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CleanIT is vague and dangerous according to CleanIT-funded study

24 April, 2013
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This article is also available in:
Deutsch: CleanIT laut Studie unklar und gefährlich


The University of Tilburg was requested by the Dutch National Coordinator on Counter-Terrorism and Security to comment on the fundamental rights implications of the so-called “Best Practices” that have been developed in the Clean IT project.

This report commented on a final very short document from CleanIT and not the more outlandish proposals leaked by EDRi several months ago.

The Tilburg report argues that, given the lack of clarity on the term “terrorist use of the Internet” and the unpredictability of the practical implementation of these Best Practices, their effects on fundamental rights can potentially be extremely harmful.

For instance, the Tilburg University report detected possible infringements to the:
- freedom of thought, conscience, and religion;
- freedom of speech;
- freedom of assembly and of association;
- right to privacy and data protection;
- freedom to conduct a business;
- right to education;
- non-discrimination;
- respect for cultural, religious, and linguistic diversity;
- access to services of general economic interest;
- consumer protection;
- right to a good administration;
- right of access to documents;
- right to an effective remedy and to a fair trial;
- presumption of innocence and right to defence;
- principle of legality and proportionality of criminal offences and penalties;
- right not to be punished twice in criminal proceedings for the same criminal offence.

The main and most recurrent risk of violation concerns freedom of communication. A significant number of the “Best Practices” would lead to the removal of content which hypothetically falls under ill-defined “terrorist use of the Internet” and thus, directly harm freedom of speech. The lack of clarity on the definition of this term and the lack of transparency involving private parties allowed to report misuse of the Internet could provoke censorship and limit the user’s freedom of communication and expression. Furthermore, Internet providers do not have the expertise to assess whether Internet content is illegal or not. This complex task should be carried by a specific authority.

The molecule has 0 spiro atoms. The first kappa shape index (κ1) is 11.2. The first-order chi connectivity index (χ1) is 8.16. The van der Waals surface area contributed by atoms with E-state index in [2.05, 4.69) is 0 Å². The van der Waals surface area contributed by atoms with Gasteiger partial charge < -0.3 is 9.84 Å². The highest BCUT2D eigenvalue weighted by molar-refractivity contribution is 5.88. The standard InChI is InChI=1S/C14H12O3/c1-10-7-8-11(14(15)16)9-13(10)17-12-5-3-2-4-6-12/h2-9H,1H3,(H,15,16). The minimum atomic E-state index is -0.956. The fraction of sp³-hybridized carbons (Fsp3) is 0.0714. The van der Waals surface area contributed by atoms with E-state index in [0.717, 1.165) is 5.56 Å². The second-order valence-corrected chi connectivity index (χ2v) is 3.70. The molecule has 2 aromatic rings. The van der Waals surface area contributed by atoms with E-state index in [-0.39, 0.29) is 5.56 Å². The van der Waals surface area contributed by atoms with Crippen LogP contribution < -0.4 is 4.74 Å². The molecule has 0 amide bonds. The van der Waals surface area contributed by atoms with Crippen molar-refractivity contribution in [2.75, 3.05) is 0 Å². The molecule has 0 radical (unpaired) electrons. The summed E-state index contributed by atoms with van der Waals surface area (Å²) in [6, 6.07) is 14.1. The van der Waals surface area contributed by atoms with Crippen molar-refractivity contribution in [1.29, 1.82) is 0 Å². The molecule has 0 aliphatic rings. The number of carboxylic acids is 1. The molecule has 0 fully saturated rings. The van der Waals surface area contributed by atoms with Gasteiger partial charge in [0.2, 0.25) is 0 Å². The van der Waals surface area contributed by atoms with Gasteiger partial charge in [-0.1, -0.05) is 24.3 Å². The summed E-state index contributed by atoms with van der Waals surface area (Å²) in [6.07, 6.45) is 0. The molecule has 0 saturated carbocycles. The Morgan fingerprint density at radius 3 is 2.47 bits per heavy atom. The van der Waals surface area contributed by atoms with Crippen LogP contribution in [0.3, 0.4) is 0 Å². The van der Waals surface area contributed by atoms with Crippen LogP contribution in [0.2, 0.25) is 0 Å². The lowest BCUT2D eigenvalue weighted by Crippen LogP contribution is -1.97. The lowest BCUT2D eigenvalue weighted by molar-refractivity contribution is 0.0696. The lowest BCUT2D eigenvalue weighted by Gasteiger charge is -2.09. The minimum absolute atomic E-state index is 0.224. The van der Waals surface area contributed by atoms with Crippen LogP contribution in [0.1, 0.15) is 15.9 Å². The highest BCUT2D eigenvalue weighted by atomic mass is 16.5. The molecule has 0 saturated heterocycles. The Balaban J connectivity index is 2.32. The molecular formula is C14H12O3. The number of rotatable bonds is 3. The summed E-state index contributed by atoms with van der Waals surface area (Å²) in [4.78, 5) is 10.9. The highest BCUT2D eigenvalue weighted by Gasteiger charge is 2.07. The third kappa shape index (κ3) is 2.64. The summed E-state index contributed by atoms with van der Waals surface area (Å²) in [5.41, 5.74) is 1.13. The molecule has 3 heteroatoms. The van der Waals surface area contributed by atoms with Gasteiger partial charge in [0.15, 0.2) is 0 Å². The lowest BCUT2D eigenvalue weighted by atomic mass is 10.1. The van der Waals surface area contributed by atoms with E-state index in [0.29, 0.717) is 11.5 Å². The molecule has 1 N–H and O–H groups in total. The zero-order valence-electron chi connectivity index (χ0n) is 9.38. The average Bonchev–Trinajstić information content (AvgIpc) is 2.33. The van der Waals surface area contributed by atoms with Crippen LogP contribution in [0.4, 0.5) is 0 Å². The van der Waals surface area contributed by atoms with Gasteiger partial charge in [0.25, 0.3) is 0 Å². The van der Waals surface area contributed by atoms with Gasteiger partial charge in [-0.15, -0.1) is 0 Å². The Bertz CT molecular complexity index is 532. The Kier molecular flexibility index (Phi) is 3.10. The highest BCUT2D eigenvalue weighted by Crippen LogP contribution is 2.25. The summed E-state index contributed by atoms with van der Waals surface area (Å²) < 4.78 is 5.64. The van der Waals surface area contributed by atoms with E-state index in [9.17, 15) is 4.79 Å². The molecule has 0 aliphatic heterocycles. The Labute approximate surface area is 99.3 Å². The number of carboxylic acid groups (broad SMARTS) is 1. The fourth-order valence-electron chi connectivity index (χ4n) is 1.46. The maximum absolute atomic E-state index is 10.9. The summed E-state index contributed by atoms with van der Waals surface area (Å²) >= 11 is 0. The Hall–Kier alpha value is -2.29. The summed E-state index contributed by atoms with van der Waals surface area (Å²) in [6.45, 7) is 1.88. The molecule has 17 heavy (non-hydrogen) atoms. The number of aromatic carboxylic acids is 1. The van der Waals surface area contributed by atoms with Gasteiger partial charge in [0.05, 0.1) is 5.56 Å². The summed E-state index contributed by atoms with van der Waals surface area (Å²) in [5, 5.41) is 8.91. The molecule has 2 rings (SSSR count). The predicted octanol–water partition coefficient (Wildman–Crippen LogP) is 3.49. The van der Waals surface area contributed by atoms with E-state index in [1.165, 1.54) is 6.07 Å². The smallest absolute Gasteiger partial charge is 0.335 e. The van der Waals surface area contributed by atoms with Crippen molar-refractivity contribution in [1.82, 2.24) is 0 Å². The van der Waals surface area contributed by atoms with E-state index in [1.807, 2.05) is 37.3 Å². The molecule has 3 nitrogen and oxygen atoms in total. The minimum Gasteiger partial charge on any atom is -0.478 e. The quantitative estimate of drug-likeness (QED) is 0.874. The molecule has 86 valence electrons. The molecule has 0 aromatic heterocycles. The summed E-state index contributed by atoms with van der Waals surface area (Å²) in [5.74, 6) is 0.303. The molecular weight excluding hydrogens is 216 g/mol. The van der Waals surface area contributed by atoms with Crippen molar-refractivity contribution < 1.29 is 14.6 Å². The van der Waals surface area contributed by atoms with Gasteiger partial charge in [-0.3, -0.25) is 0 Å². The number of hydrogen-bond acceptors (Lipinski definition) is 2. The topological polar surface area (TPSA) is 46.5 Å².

The Clean IT project raises many concerns on its compliance with fundamental rights as the implementation of several “Best Practices” could harm a large number of them and promote a culture of fear, as Internet users would be constantly reminded of a potential terrorist threat, leading to overemphasising security risks at the detriment of due respect for fundamental rights.

Oddly, while the CleanIT project has always claimed to be open and transparent, the organisers have omitted to provide a link to the analysis from its first page.

Tilburg paper (01.2013)
http://www.cleanitproject.eu/wp-content/uploads/2012/07/CleanIT-human-...

EDRi leak of CleanIT discussion document (21.09.2012)
http://www.edri.org/cleanIT

CleanIT project
http://www.cleanitproject.eu

(Contribution by Estelle Massé - EDRi Intern)

 

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